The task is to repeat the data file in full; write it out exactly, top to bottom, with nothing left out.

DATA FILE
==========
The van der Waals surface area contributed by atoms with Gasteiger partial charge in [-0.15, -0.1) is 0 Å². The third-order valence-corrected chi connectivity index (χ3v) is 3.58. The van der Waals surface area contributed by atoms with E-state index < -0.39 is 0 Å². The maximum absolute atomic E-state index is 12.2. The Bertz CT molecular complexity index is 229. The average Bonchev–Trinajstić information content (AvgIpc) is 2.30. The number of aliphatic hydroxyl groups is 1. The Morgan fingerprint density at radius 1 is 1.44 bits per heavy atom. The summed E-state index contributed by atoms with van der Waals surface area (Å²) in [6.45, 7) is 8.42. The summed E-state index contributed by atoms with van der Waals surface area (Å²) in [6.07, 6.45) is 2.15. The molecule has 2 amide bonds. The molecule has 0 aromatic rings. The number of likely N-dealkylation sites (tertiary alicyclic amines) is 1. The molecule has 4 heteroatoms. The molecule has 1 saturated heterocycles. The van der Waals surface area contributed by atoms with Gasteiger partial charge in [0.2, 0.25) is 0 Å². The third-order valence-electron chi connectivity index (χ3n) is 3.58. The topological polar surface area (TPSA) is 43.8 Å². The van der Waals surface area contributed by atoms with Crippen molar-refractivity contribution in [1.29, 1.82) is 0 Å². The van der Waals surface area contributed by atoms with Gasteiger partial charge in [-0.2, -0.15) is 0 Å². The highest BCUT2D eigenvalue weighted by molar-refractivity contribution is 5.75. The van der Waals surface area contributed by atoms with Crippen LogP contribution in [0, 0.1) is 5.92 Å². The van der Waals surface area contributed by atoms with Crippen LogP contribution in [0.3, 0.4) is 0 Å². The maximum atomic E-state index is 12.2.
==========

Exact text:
The van der Waals surface area contributed by atoms with Gasteiger partial charge in [-0.15, -0.1) is 0 Å². The third-order valence-corrected chi connectivity index (χ3v) is 3.58. The van der Waals surface area contributed by atoms with E-state index < -0.39 is 0 Å². The maximum absolute atomic E-state index is 12.2. The Bertz CT molecular complexity index is 229. The average Bonchev–Trinajstić information content (AvgIpc) is 2.30. The number of aliphatic hydroxyl groups is 1. The Morgan fingerprint density at radius 1 is 1.44 bits per heavy atom. The summed E-state index contributed by atoms with van der Waals surface area (Å²) in [6.45, 7) is 8.42. The summed E-state index contributed by atoms with van der Waals surface area (Å²) in [6.07, 6.45) is 2.15. The molecule has 2 amide bonds. The molecule has 0 aromatic rings. The number of likely N-dealkylation sites (tertiary alicyclic amines) is 1. The molecule has 4 heteroatoms. The molecule has 1 saturated heterocycles. The van der Waals surface area contributed by atoms with Gasteiger partial charge in [0.2, 0.25) is 0 Å². The third-order valence-electron chi connectivity index (χ3n) is 3.58. The topological polar surface area (TPSA) is 43.8 Å². The van der Waals surface area contributed by atoms with Crippen molar-refractivity contribution in [1.29, 1.82) is 0 Å². The van der Waals surface area contributed by atoms with Gasteiger partial charge in [-0.2, -0.15) is 0 Å². The highest BCUT2D eigenvalue weighted by molar-refractivity contribution is 5.75. The van der Waals surface area contributed by atoms with Crippen LogP contribution in [0, 0.1) is 5.92 Å². The van der Waals surface area contributed by atoms with Crippen LogP contribution in [0.3, 0.4) is 0 Å². The maximum atomic E-state index is 12.2.